June 29, 2013
The primary proposal for money market fund (MMF) reform is to turn MMFs into short-term bond funds with taxable implications, by requiring floating NAVs. This is not in the best interests of investors, and will likely lead to a decimation of the existing MMF business.
The purpose of money funds is as a place to park cash without notable principal risk - though all investors are given and must read the prospectuses of MMFs, which have always clearly stated that there are potential risks. The requirements put in place in the last few years to limit duration and reduce the type and risk of holdings in MMFs have come a long way to addressing concerns. The history of MMFs has been positive, not negative. The Reserve Fund that 'broke the buck' in 2008 was an outlier, and the majority of money funds had no problems. Those that did were covered by fund sponsors. RF held commercial Lehman paper and SIVs, and was plagued by questionable management.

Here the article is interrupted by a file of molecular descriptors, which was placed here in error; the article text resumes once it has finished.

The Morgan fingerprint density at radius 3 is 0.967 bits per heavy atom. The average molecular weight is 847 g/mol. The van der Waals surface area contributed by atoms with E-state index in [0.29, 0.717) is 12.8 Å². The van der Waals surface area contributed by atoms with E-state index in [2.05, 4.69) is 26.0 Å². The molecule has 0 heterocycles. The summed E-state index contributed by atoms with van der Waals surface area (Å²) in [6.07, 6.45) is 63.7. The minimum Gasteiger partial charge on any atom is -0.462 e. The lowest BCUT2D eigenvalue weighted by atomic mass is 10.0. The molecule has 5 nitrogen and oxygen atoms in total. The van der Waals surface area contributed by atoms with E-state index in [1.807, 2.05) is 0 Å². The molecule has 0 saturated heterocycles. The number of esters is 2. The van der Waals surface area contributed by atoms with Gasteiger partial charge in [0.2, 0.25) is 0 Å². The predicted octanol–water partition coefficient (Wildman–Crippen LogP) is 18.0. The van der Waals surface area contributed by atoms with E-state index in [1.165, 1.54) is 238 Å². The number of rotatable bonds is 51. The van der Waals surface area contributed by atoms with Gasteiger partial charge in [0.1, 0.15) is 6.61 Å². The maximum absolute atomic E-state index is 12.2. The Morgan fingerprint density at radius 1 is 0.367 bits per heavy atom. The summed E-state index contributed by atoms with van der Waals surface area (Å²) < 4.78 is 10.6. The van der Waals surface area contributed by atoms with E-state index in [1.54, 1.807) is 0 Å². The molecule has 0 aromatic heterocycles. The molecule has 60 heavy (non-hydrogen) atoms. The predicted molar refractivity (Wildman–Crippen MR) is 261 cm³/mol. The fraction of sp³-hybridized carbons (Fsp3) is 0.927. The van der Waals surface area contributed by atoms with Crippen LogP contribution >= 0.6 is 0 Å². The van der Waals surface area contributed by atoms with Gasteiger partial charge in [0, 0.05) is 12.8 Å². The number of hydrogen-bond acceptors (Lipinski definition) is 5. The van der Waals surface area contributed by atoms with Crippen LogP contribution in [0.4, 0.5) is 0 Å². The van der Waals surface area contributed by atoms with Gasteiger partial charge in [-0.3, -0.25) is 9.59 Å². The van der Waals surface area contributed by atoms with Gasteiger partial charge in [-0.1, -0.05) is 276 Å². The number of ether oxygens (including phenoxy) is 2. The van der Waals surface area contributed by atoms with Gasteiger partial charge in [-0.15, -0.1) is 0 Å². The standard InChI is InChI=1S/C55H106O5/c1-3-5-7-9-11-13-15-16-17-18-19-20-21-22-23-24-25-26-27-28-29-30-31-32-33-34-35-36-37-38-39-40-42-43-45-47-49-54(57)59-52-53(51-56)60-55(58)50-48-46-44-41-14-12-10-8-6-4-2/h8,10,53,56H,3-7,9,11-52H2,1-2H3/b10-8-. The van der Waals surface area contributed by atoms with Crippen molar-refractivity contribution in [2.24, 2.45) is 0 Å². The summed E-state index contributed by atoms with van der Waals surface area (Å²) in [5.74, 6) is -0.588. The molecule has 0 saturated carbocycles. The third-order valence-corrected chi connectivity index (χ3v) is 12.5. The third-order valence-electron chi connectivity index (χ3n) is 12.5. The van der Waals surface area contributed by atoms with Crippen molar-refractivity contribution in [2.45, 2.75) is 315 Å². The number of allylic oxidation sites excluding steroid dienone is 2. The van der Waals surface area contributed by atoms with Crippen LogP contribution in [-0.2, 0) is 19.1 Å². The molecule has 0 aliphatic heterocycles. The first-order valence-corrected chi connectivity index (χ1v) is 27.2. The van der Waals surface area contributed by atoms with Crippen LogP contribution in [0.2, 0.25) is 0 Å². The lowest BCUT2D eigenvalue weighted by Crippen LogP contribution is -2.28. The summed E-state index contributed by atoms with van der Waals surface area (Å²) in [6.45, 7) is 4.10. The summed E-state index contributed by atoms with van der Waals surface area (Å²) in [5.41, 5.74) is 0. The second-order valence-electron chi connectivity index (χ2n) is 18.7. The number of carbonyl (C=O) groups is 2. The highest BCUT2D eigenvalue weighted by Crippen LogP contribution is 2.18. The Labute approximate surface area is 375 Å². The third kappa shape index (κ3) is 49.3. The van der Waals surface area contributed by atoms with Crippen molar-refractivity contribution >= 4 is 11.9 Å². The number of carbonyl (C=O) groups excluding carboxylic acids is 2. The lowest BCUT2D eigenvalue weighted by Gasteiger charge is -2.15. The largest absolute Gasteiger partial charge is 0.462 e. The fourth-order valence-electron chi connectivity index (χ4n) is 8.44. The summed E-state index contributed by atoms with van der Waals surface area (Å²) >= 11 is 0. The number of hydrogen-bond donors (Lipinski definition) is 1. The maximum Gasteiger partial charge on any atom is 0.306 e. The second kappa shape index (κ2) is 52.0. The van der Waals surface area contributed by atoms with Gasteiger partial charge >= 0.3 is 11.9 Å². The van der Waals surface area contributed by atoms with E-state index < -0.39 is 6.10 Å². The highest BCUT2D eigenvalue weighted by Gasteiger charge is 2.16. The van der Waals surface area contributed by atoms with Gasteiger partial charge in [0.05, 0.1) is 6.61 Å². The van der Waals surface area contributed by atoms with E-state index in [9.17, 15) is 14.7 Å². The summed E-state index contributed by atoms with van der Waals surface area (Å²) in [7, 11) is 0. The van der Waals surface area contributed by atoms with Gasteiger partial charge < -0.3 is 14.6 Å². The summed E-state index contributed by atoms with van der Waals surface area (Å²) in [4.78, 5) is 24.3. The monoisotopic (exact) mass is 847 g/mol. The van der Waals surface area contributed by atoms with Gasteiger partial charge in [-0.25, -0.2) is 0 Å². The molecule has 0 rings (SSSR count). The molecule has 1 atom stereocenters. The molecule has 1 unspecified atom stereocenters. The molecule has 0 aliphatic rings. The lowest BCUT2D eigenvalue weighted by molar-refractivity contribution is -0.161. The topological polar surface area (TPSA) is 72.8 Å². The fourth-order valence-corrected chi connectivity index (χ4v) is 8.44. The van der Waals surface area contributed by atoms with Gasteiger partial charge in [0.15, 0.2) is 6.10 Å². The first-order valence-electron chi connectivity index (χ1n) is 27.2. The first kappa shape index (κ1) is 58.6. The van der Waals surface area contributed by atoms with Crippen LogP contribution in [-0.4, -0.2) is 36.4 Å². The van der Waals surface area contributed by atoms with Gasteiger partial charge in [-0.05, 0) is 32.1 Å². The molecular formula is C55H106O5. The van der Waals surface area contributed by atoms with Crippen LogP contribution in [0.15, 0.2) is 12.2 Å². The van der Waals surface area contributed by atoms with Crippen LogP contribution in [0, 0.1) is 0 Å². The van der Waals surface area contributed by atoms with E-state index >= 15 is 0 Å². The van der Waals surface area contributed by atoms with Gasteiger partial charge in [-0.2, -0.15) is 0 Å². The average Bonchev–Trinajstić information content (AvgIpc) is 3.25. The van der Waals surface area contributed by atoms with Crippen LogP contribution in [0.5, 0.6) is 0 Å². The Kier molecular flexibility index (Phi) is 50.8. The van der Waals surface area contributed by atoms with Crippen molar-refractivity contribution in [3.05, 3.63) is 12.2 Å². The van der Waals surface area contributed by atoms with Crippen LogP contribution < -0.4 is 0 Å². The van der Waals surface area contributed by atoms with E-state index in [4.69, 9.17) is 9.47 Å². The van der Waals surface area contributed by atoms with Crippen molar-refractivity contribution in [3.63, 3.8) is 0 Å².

So what is the problem? It seems as if this push is coming from those with motives to see MMF money go anywhere but MMFs - into riskier assets - with a strong lobby from other ETF and mutual fund asset managers, and a push from Treasury/Federal Reserve regulators. The MMF industry did not need or get a bailout in 2008 - the bailout went to large banks, AIG and Fannie Mae/Freddie Mac. Blaming MMFs then, and now, is a red herring.
Floating NAVs for MMFs should be an option, not a requirement. If a liquidity bank of capital is needed to back up the funds, it should originate from the industry with a value proposition to shareholders in the funds. There is a place for MMFs as a cash park, and the industry should address building capital buffer funds if that is the issue. Investors keeping their money in MMFs have a reason for doing so - to manipulate that intent is counter to free market principles.